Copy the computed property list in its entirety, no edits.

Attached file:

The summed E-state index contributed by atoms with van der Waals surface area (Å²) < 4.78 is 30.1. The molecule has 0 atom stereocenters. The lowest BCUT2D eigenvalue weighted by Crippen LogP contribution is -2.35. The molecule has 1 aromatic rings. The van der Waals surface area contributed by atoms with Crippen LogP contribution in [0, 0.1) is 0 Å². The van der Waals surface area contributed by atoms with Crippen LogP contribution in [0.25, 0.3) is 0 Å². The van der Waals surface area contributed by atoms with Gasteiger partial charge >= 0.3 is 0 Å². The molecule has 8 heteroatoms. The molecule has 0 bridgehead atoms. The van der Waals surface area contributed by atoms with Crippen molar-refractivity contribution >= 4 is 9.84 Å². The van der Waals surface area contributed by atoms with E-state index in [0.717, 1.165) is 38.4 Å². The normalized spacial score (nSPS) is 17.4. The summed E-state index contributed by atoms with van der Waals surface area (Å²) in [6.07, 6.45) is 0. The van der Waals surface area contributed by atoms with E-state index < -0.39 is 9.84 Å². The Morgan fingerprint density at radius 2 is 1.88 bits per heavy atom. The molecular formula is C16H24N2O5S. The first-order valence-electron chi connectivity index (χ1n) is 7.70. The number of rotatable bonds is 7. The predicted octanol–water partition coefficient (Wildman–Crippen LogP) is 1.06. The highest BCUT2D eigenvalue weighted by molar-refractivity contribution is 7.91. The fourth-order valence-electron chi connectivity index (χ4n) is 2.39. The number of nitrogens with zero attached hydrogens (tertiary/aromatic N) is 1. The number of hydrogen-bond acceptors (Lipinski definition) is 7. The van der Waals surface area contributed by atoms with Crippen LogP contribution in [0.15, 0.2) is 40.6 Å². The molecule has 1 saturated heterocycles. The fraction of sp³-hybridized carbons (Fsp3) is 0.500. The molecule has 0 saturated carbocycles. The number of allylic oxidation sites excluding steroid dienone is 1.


The summed E-state index contributed by atoms with van der Waals surface area (Å²) < 4.78 is 30.1. The molecule has 0 atom stereocenters. The lowest BCUT2D eigenvalue weighted by Crippen LogP contribution is -2.35. The molecule has 1 aromatic rings. The van der Waals surface area contributed by atoms with Crippen LogP contribution in [0, 0.1) is 0 Å². The van der Waals surface area contributed by atoms with Crippen LogP contribution in [0.25, 0.3) is 0 Å². The van der Waals surface area contributed by atoms with Gasteiger partial charge >= 0.3 is 0 Å². The molecule has 8 heteroatoms. The molecule has 0 bridgehead atoms. The van der Waals surface area contributed by atoms with Crippen molar-refractivity contribution >= 4 is 9.84 Å². The van der Waals surface area contributed by atoms with E-state index in [0.717, 1.165) is 38.4 Å². The normalized spacial score (nSPS) is 17.4. The summed E-state index contributed by atoms with van der Waals surface area (Å²) in [6.07, 6.45) is 0. The van der Waals surface area contributed by atoms with E-state index < -0.39 is 9.84 Å². The Morgan fingerprint density at radius 2 is 1.88 bits per heavy atom. The molecular formula is C16H24N2O5S. The first-order valence-electron chi connectivity index (χ1n) is 7.70. The number of rotatable bonds is 7. The predicted octanol–water partition coefficient (Wildman–Crippen LogP) is 1.06. The highest BCUT2D eigenvalue weighted by molar-refractivity contribution is 7.91. The fourth-order valence-electron chi connectivity index (χ4n) is 2.39. The number of nitrogens with zero attached hydrogens (tertiary/aromatic N) is 1. The number of hydrogen-bond acceptors (Lipinski definition) is 7. The van der Waals surface area contributed by atoms with Crippen LogP contribution in [0.15, 0.2) is 40.6 Å². The molecule has 1 saturated heterocycles. The fraction of sp³-hybridized carbons (Fsp3) is 0.500. The molecule has 0 saturated carbocycles. The number of allylic oxidation sites excluding steroid dienone is 1.